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Last Updated: Wednesday, 2 June, 2004, 18:01 GMT 19:01 UK
Ethiopia legalises private radio
By Mohammed Adow
BBC, Addis Ababa

Radio microphones
Offering FM licenses to international broadcasters is still under debate
The Ethiopian government has announced that it will give radio broadcast licences to privately owned firms beginning next August.

Information Minister Simon Bereket gave the news as he presented a 10-month report on his ministry to parliament.

Observers had not expected the move to liberalisation to come so soon.

The Ethiopian government has jealously guarded its airwaves for a long time, with government media dominating the country's broadcast scene.

Regulations 'necessary'

Mr Bereket acknowledged the delay in the liberalisation of the airwaves. However, he put the blame on the International Telecommunication Union (ITU), which he said had allocated Ethiopia few broadcast frequencies.

"It became very necessary to undertake extensive preparations to utilise the scarce radio and television frequencies that the ITU apportioned for Ethiopia," he told the Ethiopian Parliament.

We are glad that the licences will now be given and we hope that the government will keep its word
Berhanu Nega, director of Ethiopian Economic Policy Research Institute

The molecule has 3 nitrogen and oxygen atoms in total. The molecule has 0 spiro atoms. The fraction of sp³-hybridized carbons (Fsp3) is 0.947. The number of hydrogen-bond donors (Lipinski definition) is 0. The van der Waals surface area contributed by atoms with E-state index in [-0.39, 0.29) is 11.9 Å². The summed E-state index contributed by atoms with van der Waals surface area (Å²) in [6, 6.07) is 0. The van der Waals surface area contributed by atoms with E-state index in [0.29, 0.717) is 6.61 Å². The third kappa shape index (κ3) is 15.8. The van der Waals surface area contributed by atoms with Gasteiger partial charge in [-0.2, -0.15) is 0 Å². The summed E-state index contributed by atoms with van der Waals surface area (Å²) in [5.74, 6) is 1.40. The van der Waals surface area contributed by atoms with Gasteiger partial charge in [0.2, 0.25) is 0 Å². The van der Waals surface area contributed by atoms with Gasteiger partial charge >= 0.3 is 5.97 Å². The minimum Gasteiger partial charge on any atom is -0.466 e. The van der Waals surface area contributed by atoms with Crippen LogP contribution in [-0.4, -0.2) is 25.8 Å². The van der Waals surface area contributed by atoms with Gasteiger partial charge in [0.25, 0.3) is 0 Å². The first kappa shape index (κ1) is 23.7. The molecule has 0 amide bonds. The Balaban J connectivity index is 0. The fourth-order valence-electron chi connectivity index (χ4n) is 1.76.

He also argued that there was a need to ensure the right regulations were put in place to ensure that licenses did not end up in the wrong hands.

"There are countries in Africa where radio stations operated by drug barons exist," he said.

The ITU, however, says that 41 radio frequencies were allocated to Ethiopia in 1984, which have not been used.

Berhanu Nega, the director of the Ethiopian Economic Policy Research Institute, is among those who applied for a license many years before.

"It is news that we have been waiting for a long time. Better late than never. Now that the government has announced officially that it will issue licences in August, we hope that it will keep its word and actually issue the licences in August."


Mr Nega says the wait for the government licence has been costly to his enterprise.

"We have been training journalists and we have been preparing to begin operations during the last four years. You can understand how costly it has been in financial terms, " he said. "But in any case we are glad that the licences will now be given and we hope that the government will keep its word."

The broadcast licences to be issued from August will be to Ethiopian firms and individuals seeking to open their own private radio stations.

The issue of whether to give FM frequencies to international broadcasters is still under debate according to the information minister. But he says that international broadcasters will be free to team up with private radio stations as re-broadcasting partners.

The government will start accepting applications for licenses from July, as it is bound by law to give either a "yes" or "no" verdict within a month from the date of application.

With the licensing of private radio stations, the stage is set for a competitive media environment in a country where the population has known only government media as their source of information.

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Timeline: Ethiopia
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Country profile: Ethiopia
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